News content is interesting because it usually won’t drive long-term traffic, but it can drive a substantial amount of short-term traffic if you do it well.
There are two distinct approaches that are really effective: be the first, or be the best.
If you’re the first person to cover a story, you’ll naturally get a lot of shares, traffic, and links because you’re the original source. But if you’re not first, you can spend some time offering additional context and analysis that the original source may have neglected.
Thought & Opinion
Your mileage may vary with this one depending on your personal style, but opinion pieces are a great way to go deeper with your content and encourage reader engagement.
Consider an issue that’s important to your audience, and take a side. Elaborate on your position with logical arguments, and help the reader understand your point of view.
Interestingly, controversy is very good for traffic and engagement. I don’t think you should actively seek out controversy, but I will say that any time I’ve taken a stance on a controversial issue, it has generated a lot of buzz.
Now of course, I’m talking about things that pertain to your audience and your industry. Politics, religion, and other heavy, divisive topics are usually a bad idea—unless your blog focuses specifically on one of those things.
Humans are natural storytellers, so stories map pretty well to blog content.
Stories can entertain your readers and deliver your message in a really unique way.
For example, you could tell a story about someone who wanted to do something by failed because they didn’t do X, Y, and Z.
You can also work personal stories from your own life into your blog posts—this can make you more relatable and more human to the people on the other side of the screen.
Statistics & Original Research
Some of my most popular posts have been data-oriented articles with facts and figures surrounding a particular topic. Search engines love this stuff. If you can compile some relevant statistics from various sources and present it in a way that’s valuable to your audience, you should be able to drive a good amount of traffic. (Be sure to give credit where it’s due and cite your sources so people know where you’re getting your information.)
If you want to take facts and statistics to the next level, you can publish original research. By conducting your own studies or surveys and sharing the results, you can become an authoritative source for research in your niche.
Sticking with the theme of research and statistics, infographics are a great way to make complex data easier to digest.
You can create an infographic using data from your own research, which is a great way to complement the article, or you can simply collect relevant data from other sources and visualize it.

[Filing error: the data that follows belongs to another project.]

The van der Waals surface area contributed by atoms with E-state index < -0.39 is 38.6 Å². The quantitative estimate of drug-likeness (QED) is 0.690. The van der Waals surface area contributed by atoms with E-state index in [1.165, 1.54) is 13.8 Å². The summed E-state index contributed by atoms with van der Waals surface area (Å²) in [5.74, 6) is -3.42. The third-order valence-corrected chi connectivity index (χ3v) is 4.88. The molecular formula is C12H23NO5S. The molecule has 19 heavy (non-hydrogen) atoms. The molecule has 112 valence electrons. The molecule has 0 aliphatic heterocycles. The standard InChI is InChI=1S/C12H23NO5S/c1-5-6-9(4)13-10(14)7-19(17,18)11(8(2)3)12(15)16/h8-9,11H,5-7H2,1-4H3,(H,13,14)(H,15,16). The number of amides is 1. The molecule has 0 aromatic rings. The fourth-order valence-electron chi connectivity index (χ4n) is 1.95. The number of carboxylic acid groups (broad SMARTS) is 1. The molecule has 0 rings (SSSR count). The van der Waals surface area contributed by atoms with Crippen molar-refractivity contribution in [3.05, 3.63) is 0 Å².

If you’re not a designer, I recommend outsourcing the design work on a platform like Upwork or Fiverr.
A case study can be a huge asset if you’re trying to promote a product or service. It essentially tells the story of how you’ve helped a particular customer solve their problems, often with quotes or testimonial from the customer themselves.
Social proof is a powerful factor when it comes to buying decisions, and you can use it to your advantage by publishing a case study.
How often should you post?
It’s an age-old question in the blogging world: how often should you post?
Truthfully, there is no clear-cut answer. It really comes down to your personal style.
If you tend to write long monster posts like this one, it’s going to be hard to publish on a daily or even weekly basis.
But if most of your content consists of short news articles, for example, it’ll be in your interest to post more frequently.
My preference is actually a mix of both: you can write long “pillar” articles, and then supplement them with shorter, more digestible content.
One strategy is to batch produce a few pieces of shorter content, and then publish them over time using the scheduling feature in WordPress. In the meantime, you have a few days or weeks to prepare your longer posts while the short ones trickle out. (Check out the Editorial Calendar A plugin is a software component that adds specific features and functionality to your WordPress website. Esse... More to help you visualize your scheduled content.)
If you ever feel the need to choose between quality and quantity, quality is the right choice every time.
Driving Traffic To Your Blog
Once you’ve got a handle on your content strategy, you need to get your content in front of an audience.